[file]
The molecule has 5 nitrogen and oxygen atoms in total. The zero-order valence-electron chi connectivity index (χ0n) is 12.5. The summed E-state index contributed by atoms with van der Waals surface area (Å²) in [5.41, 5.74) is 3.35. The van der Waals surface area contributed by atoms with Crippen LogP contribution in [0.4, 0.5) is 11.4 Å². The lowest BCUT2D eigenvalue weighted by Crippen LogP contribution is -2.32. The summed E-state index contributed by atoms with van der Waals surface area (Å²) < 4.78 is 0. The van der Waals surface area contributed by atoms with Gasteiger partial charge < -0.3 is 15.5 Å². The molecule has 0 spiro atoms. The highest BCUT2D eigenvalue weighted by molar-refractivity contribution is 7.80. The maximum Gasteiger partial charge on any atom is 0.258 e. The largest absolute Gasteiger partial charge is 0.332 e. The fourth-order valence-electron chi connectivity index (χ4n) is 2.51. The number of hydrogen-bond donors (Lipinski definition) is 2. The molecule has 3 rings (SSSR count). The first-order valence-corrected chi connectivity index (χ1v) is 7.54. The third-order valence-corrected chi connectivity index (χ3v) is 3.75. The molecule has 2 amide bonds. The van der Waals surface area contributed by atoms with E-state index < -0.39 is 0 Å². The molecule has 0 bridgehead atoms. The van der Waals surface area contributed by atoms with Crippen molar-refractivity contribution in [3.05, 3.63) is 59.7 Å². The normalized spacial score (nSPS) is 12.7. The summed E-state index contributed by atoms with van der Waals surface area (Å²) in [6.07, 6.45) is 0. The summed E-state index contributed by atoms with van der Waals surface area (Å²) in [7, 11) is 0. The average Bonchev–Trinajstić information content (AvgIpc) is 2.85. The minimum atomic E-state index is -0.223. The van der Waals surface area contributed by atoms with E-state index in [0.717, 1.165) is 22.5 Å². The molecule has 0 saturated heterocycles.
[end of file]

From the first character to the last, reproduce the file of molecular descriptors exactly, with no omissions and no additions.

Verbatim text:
The molecule has 5 nitrogen and oxygen atoms in total. The zero-order valence-electron chi connectivity index (χ0n) is 12.5. The summed E-state index contributed by atoms with van der Waals surface area (Å²) in [5.41, 5.74) is 3.35. The van der Waals surface area contributed by atoms with Crippen LogP contribution in [0.4, 0.5) is 11.4 Å². The lowest BCUT2D eigenvalue weighted by Crippen LogP contribution is -2.32. The summed E-state index contributed by atoms with van der Waals surface area (Å²) < 4.78 is 0. The van der Waals surface area contributed by atoms with Gasteiger partial charge < -0.3 is 15.5 Å². The molecule has 0 spiro atoms. The highest BCUT2D eigenvalue weighted by molar-refractivity contribution is 7.80. The maximum Gasteiger partial charge on any atom is 0.258 e. The largest absolute Gasteiger partial charge is 0.332 e. The fourth-order valence-electron chi connectivity index (χ4n) is 2.51. The number of hydrogen-bond donors (Lipinski definition) is 2. The molecule has 3 rings (SSSR count). The first-order valence-corrected chi connectivity index (χ1v) is 7.54. The third-order valence-corrected chi connectivity index (χ3v) is 3.75. The molecule has 2 amide bonds. The van der Waals surface area contributed by atoms with E-state index < -0.39 is 0 Å². The molecule has 0 bridgehead atoms. The van der Waals surface area contributed by atoms with Crippen molar-refractivity contribution in [3.05, 3.63) is 59.7 Å². The normalized spacial score (nSPS) is 12.7. The summed E-state index contributed by atoms with van der Waals surface area (Å²) in [6.07, 6.45) is 0. The summed E-state index contributed by atoms with van der Waals surface area (Å²) in [7, 11) is 0. The average Bonchev–Trinajstić information content (AvgIpc) is 2.85. The minimum atomic E-state index is -0.223. The van der Waals surface area contributed by atoms with E-state index in [0.717, 1.165) is 22.5 Å². The molecule has 0 saturated heterocycles.